In two key decisions this week, Israel made it clear that when it comes to international intervention, there are those it can trust and those it cannot.
During a marathon Cabinet session Sunday, Israel put the United Nations in the second category, voting against allowing a U.N. fact-finding panel to visit the Jenin refugee camp.
Earlier during the Cabinet meeting, the government gave an altogether different verdict regarding U.S. and British soldiers when it approved an American plan for ending Israel’s siege of Palestinian Authority President Yasser Arafat’s Ramallah headquarters.
The meeting took place one day after Palestinian terrorists killed four people in a West Bank settlement near Hebron.
After the Cabinet voted Sunday to bar temporarily the fact-finding panel, Foreign Minister Shimon Peres spoke to the head of the U.N. team and “informed him that the arrival of the committee will be delayed until further clarifications about current issues,” according to a spokesman for Prime Minister Ariel Sharon.
Spokesman Arnon Perlman also said Sharon has been invited to Washington next week for talks with President Bush.
Following the Cabinet decision, the U.N. panel members, due to arrive in Israel on Sunday from Geneva, canceled their flights.
The panel was going to investigate Palestinian claims of an Israeli massacre at the camp when Israeli forces scoured the camp for terrorists earlier this month.
Prior to the Cabinet meeting, Peres said the panel’s mission amounted to a search for a “blood libel” against Israel.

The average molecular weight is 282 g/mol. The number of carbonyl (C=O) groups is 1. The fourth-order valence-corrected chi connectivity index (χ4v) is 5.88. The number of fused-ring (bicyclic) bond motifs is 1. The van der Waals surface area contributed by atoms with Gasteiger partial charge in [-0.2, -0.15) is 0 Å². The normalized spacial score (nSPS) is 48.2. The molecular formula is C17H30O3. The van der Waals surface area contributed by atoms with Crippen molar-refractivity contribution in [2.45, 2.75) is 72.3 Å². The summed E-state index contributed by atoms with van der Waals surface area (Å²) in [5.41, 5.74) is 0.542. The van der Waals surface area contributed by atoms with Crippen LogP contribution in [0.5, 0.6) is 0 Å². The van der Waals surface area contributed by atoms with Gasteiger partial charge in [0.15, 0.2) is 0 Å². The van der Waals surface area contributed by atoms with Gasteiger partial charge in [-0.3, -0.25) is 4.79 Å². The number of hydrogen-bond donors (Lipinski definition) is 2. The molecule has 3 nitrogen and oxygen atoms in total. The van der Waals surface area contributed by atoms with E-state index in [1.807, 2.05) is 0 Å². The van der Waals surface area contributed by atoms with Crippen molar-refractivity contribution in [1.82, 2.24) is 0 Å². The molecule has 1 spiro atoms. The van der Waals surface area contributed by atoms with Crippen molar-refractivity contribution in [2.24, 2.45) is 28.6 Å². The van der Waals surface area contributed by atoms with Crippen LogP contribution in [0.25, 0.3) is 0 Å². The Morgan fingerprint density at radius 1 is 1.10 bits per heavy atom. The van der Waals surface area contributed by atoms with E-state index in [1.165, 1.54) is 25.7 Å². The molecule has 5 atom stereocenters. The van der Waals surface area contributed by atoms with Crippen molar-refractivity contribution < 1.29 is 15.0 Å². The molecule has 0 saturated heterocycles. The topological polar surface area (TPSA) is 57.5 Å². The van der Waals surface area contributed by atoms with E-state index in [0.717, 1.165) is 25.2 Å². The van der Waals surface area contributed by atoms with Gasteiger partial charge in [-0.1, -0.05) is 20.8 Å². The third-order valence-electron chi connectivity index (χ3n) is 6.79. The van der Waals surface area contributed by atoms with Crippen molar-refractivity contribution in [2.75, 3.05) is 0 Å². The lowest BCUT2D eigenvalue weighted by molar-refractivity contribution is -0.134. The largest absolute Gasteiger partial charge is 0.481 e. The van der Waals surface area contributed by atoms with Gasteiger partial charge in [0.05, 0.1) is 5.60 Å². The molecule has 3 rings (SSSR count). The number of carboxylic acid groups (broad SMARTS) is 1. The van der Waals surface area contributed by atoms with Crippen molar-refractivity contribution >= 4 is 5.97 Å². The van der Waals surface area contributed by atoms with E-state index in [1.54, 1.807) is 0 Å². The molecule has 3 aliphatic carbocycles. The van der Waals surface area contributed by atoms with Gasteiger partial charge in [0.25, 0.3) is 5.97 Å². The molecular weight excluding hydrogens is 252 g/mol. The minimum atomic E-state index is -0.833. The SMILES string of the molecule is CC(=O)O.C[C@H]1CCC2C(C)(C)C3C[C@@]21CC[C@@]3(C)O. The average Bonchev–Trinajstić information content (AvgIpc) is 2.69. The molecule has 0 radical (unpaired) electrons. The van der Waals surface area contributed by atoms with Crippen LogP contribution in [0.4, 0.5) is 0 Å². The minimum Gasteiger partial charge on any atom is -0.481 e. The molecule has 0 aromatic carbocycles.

Concerned about a possible anti-Israel bias in the panel, Israel sent a team to New York late last week in an effort to change the committee’s composition and mandate.
Some progress was made in those efforts. According to reports, U.N. officials had agreed to Israel’s request that military personnel who testify before the panel will be anonymous and will be immune from legal proceedings against them. At the same time, U.N. officials retained the right to determine the witnesses it calls.
The panel originally was slated to arrive Saturday, but U.N. Secretary-General Kofi Annan postponed its arrival until Sunday following an Israeli request earlier in the weekend.
In another development, two U.S. senators prepared a letter to Annan, suggesting parameters for the fact-finding mission.
“There must be a form of objectivity displayed by the United Nations,” the letter said. “If actions taken by Israel are to be investigated, so too should those by the Palestinian Authority and the forces under its control and authority in Jenin.”
The other major decision reached Sunday by Israel’s Cabinet soon elicited a positive response from the United States.
After the Cabinet agreed to an American plan for ending the siege at Arafat’s headquarters, the White House issued a statement saying, “The president views the vote of the Israeli Cabinet as helpful and constructive.
“The next move is up to Yasser Arafat,” the statement added.
Hours after the Cabinet voted its approval, Arafat also accepted the U.S. plan, according to a Palestinian spokesman.
Israel’s communications minister, Reuven Rivlin, hinted at a link between Israel’s acceptance of the Ramallah proposal and the decision about the U.N. panel. Amid uncertainty and wariness over how the U.N. mission will proceed, Israel will need firm U.S. backing, Rivlin said Sunday.
Under the U.S. plan, American and British troops would guard Palestinians wanted by Israel for last October’s murder of Tourism Minister Rehavam Ze’evi.